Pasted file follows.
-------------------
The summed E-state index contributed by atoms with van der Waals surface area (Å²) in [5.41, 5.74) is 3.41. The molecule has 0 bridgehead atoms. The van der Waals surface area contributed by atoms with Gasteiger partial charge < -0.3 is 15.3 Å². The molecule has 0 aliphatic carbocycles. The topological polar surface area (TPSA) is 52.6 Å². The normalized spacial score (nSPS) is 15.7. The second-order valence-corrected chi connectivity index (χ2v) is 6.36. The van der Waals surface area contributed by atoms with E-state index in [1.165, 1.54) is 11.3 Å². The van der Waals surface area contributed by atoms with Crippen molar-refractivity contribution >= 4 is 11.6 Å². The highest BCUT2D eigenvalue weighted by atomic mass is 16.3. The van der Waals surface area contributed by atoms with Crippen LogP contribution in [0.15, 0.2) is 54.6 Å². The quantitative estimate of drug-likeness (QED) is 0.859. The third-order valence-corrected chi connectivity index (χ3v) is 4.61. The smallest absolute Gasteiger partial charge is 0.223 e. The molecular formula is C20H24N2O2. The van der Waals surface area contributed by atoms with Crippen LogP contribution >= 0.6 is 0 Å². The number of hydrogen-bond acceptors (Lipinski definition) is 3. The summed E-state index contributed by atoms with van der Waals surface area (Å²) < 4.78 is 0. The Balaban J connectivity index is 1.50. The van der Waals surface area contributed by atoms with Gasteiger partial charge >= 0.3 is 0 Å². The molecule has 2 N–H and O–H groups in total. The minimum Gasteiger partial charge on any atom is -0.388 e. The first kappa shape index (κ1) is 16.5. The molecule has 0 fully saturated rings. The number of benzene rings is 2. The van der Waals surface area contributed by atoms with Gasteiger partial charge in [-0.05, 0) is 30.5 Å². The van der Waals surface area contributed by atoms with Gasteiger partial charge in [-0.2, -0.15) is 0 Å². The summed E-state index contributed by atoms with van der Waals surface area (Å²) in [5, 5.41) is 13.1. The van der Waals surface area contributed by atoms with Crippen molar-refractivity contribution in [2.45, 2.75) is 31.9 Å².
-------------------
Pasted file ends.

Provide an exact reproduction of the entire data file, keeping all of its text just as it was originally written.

The summed E-state index contributed by atoms with van der Waals surface area (Å²) in [5.41, 5.74) is 3.41. The molecule has 0 bridgehead atoms. The van der Waals surface area contributed by atoms with Gasteiger partial charge < -0.3 is 15.3 Å². The molecule has 0 aliphatic carbocycles. The topological polar surface area (TPSA) is 52.6 Å². The normalized spacial score (nSPS) is 15.7. The second-order valence-corrected chi connectivity index (χ2v) is 6.36. The van der Waals surface area contributed by atoms with E-state index in [1.165, 1.54) is 11.3 Å². The van der Waals surface area contributed by atoms with Crippen molar-refractivity contribution >= 4 is 11.6 Å². The highest BCUT2D eigenvalue weighted by atomic mass is 16.3. The van der Waals surface area contributed by atoms with Crippen LogP contribution in [0.15, 0.2) is 54.6 Å². The quantitative estimate of drug-likeness (QED) is 0.859. The third-order valence-corrected chi connectivity index (χ3v) is 4.61. The smallest absolute Gasteiger partial charge is 0.223 e. The molecular formula is C20H24N2O2. The van der Waals surface area contributed by atoms with Crippen LogP contribution >= 0.6 is 0 Å². The number of hydrogen-bond acceptors (Lipinski definition) is 3. The summed E-state index contributed by atoms with van der Waals surface area (Å²) < 4.78 is 0. The Balaban J connectivity index is 1.50. The van der Waals surface area contributed by atoms with Gasteiger partial charge >= 0.3 is 0 Å². The molecule has 2 N–H and O–H groups in total. The minimum Gasteiger partial charge on any atom is -0.388 e. The first kappa shape index (κ1) is 16.5. The molecule has 0 fully saturated rings. The number of benzene rings is 2. The van der Waals surface area contributed by atoms with Gasteiger partial charge in [-0.05, 0) is 30.5 Å². The van der Waals surface area contributed by atoms with Gasteiger partial charge in [-0.2, -0.15) is 0 Å². The summed E-state index contributed by atoms with van der Waals surface area (Å²) in [5, 5.41) is 13.1. The van der Waals surface area contributed by atoms with Crippen molar-refractivity contribution in [2.45, 2.75) is 31.9 Å².